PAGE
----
The V&A has today announced the launch of an innovative new global platform allowing individuals and organisations behind key cultural heritage projects to connect with potential sponsors, collaborators and experts.
Created as part of the V&As Culture in Crisis programme, the platform is the first of its kind and is completely free to access and post about forthcoming projects. The Culture in Crisis Portal will become the worlds largest and most accessible database of cultural heritage preservation.
The Portal enables users to quickly and easily register their preservation projects using a desktop or mobile device, making them accessible and searchable worldwide. When exploring the database for existing projects, the rapid intelligent search feature allows the user to search and filter by project type, location and other specific criteria; revealing synergies between projects and offering opportunities to explore future collaborative projects.
Whether through conflict, criminal acts or natural disasters, the destruction of cultural heritage around the world is an ongoing and developing crisis. Yet, emerging from this destruction are many valuable projects which seek to promote, protect and preserve heritage in its innumerable forms.
Tristram Hunt, Director of the V&A, said: This free digital resource and our Culture in Crisis programme is a demonstration of the V&As ongoing commitment to protecting the worlds cultural heritage and supporting communities that suffer cultural loss. We are very excited to launch this new portal and we hope that it will become the worlds largest and most accessible database of cultural heritage preservation projects.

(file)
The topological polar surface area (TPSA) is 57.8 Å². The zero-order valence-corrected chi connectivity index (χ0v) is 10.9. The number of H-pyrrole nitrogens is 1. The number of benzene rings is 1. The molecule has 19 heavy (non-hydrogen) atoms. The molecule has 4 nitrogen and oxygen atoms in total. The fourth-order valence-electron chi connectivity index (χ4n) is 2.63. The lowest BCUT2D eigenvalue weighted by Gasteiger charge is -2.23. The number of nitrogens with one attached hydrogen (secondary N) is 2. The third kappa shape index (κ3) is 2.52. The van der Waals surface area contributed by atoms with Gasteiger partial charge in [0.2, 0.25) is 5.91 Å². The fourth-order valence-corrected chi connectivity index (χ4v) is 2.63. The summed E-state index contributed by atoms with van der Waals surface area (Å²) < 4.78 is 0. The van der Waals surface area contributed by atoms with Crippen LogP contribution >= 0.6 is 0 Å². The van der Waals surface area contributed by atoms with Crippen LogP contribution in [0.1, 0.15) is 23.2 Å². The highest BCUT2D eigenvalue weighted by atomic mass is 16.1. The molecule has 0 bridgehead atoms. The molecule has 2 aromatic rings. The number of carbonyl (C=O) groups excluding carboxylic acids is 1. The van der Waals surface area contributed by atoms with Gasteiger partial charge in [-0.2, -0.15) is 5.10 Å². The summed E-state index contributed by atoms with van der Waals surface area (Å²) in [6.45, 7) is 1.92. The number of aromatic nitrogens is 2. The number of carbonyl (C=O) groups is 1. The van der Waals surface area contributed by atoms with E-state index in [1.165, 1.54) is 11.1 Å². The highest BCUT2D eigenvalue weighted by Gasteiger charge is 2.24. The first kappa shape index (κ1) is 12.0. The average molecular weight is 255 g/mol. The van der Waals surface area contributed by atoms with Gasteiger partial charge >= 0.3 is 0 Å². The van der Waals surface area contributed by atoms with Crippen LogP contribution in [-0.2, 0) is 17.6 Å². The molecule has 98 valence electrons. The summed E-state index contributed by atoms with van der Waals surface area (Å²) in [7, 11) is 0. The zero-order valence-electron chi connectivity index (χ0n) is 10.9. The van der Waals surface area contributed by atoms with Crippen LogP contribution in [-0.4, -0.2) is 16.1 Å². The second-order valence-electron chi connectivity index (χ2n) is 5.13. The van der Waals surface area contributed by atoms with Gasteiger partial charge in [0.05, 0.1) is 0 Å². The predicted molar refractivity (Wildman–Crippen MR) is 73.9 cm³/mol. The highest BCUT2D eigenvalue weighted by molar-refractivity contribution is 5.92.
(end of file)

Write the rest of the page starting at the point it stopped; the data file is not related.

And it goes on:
For over five years the V&As Culture in Crisis Programme has brought together those with a shared interest in protecting cultural heritage, providing a forum for sharing information, inspiring and supporting action and raising public awareness. The Culture in Crisis Portal represents a new frontier for the programme and is a demonstration of the V&As ongoing commitment to this field.
To register or find out further information, individuals and organisations can visit www.cultureincrisis.org